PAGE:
"Seniors have flocked by the millions to Medicare Advantage, privately run plans offered as an alternative to traditional, government-run Medicare," The Associated Press
reports. But critics say "that the plans put profits above care and denials of service are routine. Profits at the insurers offering Medicare Advantage have far outpaced expectations, and their expenses to treat clients have been far lower than projected." Advantage plans are required to offer extra perks to clients, such as "gym memberships or hearing aids," but "there is no standardization of the thousands of plans seniors can choose from, and co-pays and premiums vary widely."
In the health reform debate, Medicare Advantage is often used as an example of waste. "Government payouts for Advantage of $111 billion a year and, on average, 14 percent more per patient than traditional Medicare have made the plans a key target for lawmakers and President Barack Obama, who has cited it frequently as too costly." But Advantage supporters and those seniors who like the coverage they get from these plans "hail its added benefits and care coordination. But even many backers acknowledge one of its toughest problems is few seniors understand the essential difference in private plans: Even services covered by traditional Medicare that doctors deem medically necessary routinely need the insurers' advance approval and are sometimes denied" (Sedensky, 8/30).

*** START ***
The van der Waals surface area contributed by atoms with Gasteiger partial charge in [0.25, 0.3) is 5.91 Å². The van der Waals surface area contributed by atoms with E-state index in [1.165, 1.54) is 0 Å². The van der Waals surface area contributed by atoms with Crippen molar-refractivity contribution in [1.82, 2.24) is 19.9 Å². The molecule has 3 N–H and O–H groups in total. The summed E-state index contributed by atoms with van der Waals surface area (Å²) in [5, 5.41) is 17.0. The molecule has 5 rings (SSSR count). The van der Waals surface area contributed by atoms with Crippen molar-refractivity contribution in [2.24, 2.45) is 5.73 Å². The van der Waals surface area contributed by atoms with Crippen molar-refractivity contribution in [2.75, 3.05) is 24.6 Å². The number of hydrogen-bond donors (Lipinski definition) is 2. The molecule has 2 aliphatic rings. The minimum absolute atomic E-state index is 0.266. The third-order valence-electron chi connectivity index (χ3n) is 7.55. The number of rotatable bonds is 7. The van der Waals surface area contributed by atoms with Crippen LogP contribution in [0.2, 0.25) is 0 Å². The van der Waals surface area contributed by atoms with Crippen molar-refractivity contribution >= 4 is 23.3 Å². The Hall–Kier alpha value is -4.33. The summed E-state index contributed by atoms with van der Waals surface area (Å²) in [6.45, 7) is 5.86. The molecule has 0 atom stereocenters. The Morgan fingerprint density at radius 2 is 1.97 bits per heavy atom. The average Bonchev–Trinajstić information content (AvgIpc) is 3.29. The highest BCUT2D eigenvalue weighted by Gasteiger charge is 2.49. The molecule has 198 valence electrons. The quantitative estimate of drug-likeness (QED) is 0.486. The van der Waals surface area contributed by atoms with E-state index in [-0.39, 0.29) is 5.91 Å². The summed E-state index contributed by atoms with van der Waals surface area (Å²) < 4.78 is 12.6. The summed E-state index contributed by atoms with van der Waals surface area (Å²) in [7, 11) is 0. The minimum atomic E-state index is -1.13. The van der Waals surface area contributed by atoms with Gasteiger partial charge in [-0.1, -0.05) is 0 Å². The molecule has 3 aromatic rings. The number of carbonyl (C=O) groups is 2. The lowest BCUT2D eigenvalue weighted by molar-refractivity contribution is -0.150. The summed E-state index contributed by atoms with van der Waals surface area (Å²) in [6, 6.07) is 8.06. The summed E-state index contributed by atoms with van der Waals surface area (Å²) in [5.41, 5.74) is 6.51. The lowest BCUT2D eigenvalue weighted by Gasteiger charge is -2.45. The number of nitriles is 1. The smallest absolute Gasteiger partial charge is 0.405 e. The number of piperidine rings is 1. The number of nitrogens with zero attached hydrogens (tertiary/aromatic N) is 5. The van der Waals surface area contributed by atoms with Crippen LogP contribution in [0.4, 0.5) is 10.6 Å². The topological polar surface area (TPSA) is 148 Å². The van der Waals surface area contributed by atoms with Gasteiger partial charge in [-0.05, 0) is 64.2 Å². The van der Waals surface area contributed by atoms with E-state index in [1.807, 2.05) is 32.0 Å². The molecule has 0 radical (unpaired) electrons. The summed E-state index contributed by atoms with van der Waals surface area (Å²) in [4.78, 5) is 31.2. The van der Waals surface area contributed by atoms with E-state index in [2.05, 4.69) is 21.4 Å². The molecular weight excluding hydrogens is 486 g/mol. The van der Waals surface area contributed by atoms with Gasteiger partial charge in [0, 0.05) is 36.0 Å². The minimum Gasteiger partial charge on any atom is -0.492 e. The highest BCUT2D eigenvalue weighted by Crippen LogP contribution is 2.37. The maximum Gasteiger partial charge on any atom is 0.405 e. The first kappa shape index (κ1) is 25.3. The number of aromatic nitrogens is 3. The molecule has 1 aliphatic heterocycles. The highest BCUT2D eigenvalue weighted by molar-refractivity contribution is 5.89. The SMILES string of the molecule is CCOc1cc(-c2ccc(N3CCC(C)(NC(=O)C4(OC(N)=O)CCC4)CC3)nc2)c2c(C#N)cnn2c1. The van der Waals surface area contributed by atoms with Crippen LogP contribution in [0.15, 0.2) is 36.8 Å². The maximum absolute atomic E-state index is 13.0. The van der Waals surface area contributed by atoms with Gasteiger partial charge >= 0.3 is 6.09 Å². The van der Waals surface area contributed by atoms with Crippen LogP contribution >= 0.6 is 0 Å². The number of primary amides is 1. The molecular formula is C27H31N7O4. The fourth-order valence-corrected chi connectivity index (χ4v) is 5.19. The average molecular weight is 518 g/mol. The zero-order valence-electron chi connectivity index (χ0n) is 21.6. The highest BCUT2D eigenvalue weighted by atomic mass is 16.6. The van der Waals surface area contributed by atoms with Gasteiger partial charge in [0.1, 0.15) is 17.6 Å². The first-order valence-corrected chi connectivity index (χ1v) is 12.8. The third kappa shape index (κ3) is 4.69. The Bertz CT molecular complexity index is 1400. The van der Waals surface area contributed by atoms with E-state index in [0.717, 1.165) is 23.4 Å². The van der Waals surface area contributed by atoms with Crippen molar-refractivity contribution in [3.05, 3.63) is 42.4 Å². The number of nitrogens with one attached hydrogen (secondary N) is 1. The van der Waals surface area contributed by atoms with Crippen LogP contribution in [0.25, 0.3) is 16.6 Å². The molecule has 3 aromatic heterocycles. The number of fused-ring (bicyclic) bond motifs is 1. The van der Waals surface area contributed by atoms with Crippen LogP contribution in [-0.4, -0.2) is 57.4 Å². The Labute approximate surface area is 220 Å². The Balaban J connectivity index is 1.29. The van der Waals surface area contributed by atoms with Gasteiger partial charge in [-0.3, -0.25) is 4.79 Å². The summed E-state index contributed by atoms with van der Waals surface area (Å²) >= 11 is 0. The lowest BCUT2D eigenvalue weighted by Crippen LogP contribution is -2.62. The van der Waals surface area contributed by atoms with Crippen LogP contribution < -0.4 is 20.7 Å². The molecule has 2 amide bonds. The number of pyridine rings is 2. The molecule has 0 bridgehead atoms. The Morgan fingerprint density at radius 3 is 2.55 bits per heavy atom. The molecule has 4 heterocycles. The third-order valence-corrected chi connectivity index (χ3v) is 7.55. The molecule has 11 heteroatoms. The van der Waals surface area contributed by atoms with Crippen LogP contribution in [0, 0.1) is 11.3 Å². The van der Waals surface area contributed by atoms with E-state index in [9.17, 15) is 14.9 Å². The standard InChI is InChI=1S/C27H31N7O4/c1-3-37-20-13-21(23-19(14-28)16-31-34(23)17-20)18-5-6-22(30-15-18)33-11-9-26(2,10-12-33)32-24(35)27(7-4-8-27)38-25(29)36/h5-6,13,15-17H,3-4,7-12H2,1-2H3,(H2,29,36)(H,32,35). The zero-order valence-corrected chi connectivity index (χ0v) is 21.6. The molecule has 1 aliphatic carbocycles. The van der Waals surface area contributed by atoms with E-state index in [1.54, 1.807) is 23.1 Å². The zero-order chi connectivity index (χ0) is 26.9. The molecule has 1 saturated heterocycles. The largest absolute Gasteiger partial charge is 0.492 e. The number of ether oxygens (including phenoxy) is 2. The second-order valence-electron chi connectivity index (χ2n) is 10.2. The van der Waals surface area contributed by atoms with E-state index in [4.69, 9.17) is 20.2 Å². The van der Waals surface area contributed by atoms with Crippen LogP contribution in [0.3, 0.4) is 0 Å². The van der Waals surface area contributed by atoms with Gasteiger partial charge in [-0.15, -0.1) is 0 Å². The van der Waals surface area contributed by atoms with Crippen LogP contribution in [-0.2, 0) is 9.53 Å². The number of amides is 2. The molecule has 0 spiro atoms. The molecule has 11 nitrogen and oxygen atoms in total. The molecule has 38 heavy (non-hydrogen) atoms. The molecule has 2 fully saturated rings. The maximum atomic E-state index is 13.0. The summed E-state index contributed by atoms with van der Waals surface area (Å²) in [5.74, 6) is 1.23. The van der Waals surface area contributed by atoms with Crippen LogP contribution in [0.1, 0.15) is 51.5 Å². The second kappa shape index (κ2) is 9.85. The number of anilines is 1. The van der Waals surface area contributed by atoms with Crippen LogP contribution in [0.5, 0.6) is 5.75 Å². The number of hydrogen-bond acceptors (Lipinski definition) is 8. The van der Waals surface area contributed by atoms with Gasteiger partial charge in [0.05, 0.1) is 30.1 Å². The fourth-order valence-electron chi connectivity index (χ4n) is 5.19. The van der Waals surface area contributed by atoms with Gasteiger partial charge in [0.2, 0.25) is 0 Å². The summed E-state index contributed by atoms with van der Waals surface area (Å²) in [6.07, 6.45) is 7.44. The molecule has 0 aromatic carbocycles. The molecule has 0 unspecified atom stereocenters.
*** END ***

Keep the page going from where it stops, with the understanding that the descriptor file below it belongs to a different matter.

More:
Another problem is the "shady sales practices" of Medicare Advantage insurers, AP
reports in a second story. "Regulators clamped down last fall" on the plans with a new set of regulations, which "banned unsolicited phone calls and door-to-door sales" and "stopped agents from churning up commissions by switching customers to new policies. Meals tied to marketing activities also are now forbidden." Nonetheless, "customers and advocate groups say the plans' confusing nature still leaves room for pitches bordering on the deceptive, and abuses still crop up. Seniors report being pressured with unsolicited phone calls or home visits that are clearly prohibited. Some have signed up for plans that didn't include their longtime doctors or hit them with unexpected costs, things they learn weeks later" (Murphy, 8/30).